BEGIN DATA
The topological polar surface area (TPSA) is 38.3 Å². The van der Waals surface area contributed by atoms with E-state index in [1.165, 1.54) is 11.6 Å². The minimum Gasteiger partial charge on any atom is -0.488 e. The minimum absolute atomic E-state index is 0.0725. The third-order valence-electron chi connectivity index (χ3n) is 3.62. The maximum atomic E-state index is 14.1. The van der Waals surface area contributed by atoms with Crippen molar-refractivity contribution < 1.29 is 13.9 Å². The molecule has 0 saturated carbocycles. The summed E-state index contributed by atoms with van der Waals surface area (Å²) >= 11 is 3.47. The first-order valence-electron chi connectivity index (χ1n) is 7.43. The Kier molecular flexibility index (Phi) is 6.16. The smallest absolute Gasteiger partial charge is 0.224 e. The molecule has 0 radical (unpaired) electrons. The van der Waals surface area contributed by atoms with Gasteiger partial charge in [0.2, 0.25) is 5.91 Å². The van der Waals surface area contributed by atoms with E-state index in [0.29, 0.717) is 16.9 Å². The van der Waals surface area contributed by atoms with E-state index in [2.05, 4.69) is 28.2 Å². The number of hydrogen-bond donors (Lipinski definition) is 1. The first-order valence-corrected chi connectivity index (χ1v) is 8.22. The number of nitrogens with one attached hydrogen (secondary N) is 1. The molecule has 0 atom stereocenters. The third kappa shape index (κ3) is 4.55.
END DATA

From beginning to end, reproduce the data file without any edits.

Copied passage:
The topological polar surface area (TPSA) is 38.3 Å². The van der Waals surface area contributed by atoms with E-state index in [1.165, 1.54) is 11.6 Å². The minimum Gasteiger partial charge on any atom is -0.488 e. The minimum absolute atomic E-state index is 0.0725. The third-order valence-electron chi connectivity index (χ3n) is 3.62. The maximum atomic E-state index is 14.1. The van der Waals surface area contributed by atoms with Crippen molar-refractivity contribution < 1.29 is 13.9 Å². The molecule has 0 saturated carbocycles. The summed E-state index contributed by atoms with van der Waals surface area (Å²) >= 11 is 3.47. The first-order valence-electron chi connectivity index (χ1n) is 7.43. The Kier molecular flexibility index (Phi) is 6.16. The smallest absolute Gasteiger partial charge is 0.224 e. The molecule has 0 radical (unpaired) electrons. The van der Waals surface area contributed by atoms with Gasteiger partial charge in [0.2, 0.25) is 5.91 Å². The van der Waals surface area contributed by atoms with E-state index in [0.29, 0.717) is 16.9 Å². The van der Waals surface area contributed by atoms with E-state index in [2.05, 4.69) is 28.2 Å². The number of hydrogen-bond donors (Lipinski definition) is 1. The first-order valence-corrected chi connectivity index (χ1v) is 8.22. The number of nitrogens with one attached hydrogen (secondary N) is 1. The molecule has 0 atom stereocenters. The third kappa shape index (κ3) is 4.55.